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August 29, 2013

Divers plumb depths of Otsego Lake history

The computer monitor showed a video of the depths of Otsego Lake, and now Paul Lord pointed to the outline of an object with which he has become most familiar: The remnants of a gutted 24-foot runabout that had sunk to the bottom decades earlier.

The floor of Otsego Lake tells a story, and as a result of the same type of sonar technology used to discover the Titanic in the Atlantic Ocean, Lord and a team of volunteer divers are learning more day by day about the maritime history of the storied waterway.

Their biggest discovery so far is the forsaken carcass of the charred Leatherstocking, a wooden motorboat that belonged to W. T. Sampson Smith, who happened to be a U.S. House of Representatives candidate the summer of the calamity.

At a sailing event in 1940, after Smith’s wife and other occupants of the boat detected the odor of gasoline, it was being towed to shore when it caught fire. All aboard escaped uninjured before the Leatherstocking went to the bottom.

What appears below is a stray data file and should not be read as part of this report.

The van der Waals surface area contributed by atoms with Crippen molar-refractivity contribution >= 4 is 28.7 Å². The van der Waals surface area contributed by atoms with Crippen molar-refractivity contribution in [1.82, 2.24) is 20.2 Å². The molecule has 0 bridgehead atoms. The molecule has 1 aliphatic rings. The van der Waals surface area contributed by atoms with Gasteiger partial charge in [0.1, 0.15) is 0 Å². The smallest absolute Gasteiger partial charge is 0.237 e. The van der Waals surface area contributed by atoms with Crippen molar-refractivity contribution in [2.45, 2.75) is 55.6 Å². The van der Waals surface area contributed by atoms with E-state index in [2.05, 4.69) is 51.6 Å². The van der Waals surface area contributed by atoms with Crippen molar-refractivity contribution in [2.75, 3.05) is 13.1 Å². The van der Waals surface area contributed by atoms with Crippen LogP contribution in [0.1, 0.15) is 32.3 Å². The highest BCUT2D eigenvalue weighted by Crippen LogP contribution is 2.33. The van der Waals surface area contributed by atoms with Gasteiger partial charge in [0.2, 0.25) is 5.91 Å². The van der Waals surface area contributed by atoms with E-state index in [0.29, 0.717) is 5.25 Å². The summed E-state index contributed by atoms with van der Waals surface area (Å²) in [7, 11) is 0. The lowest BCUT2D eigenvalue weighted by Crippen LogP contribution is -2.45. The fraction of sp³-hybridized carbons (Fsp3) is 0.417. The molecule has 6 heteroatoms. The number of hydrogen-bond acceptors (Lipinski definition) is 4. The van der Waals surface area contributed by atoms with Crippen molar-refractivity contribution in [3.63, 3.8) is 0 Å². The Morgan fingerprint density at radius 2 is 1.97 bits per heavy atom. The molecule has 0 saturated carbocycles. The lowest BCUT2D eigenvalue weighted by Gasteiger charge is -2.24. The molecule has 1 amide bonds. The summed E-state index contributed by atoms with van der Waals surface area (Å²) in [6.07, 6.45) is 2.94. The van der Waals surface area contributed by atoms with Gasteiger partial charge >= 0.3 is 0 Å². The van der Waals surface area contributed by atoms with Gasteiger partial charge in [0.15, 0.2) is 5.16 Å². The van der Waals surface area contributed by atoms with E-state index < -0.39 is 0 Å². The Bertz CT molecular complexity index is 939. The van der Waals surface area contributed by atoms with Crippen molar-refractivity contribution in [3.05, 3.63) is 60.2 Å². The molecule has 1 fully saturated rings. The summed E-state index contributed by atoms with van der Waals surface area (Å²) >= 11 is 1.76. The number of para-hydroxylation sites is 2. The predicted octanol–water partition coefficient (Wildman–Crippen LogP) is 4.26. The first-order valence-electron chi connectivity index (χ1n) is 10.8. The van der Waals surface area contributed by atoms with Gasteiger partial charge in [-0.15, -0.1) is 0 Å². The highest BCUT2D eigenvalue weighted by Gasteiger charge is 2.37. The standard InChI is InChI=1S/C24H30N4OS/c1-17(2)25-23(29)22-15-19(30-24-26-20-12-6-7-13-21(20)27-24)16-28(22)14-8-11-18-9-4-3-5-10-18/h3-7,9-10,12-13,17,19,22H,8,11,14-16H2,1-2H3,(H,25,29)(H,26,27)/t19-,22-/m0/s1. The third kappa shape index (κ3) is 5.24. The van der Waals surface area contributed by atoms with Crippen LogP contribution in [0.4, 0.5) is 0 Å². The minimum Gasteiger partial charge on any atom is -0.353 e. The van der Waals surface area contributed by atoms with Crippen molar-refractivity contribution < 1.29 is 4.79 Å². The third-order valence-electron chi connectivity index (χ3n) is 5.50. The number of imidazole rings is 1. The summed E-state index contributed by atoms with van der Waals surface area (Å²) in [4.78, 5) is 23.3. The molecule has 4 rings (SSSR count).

“Right here, you can see the big hole in the stern,” said Lord, pointing to the image on his screen. “It’s one of the few shipwrecks in the lake with a tale to tell.”

The Klein side-scan sonar survey of the lake was paid for by underwater archaeologist Joseph W. Zarzynski, who, like Lord, is a certified diver well-versed in finding ancient artifacts that are able to resist decay because of low water temperatures and minimal light.

Zarzynski, Lord and the team of volunteer divers working with them have detected numerous objects at the bottom of the lake, some of which have yet to be visited.

Zarzynski, a retired teacher from Saratoga County who is an expert on sunken military vessels from the French and Indian War, said he suspects Otsego Lake could be the grave of one or more bateau used by Gen. George Washington’s troops before and after skirmishes with Native Americans loyal to the British crown. Used for troop and cargo transport, the bateau were built in Schenectady and Albany in the 18th century.

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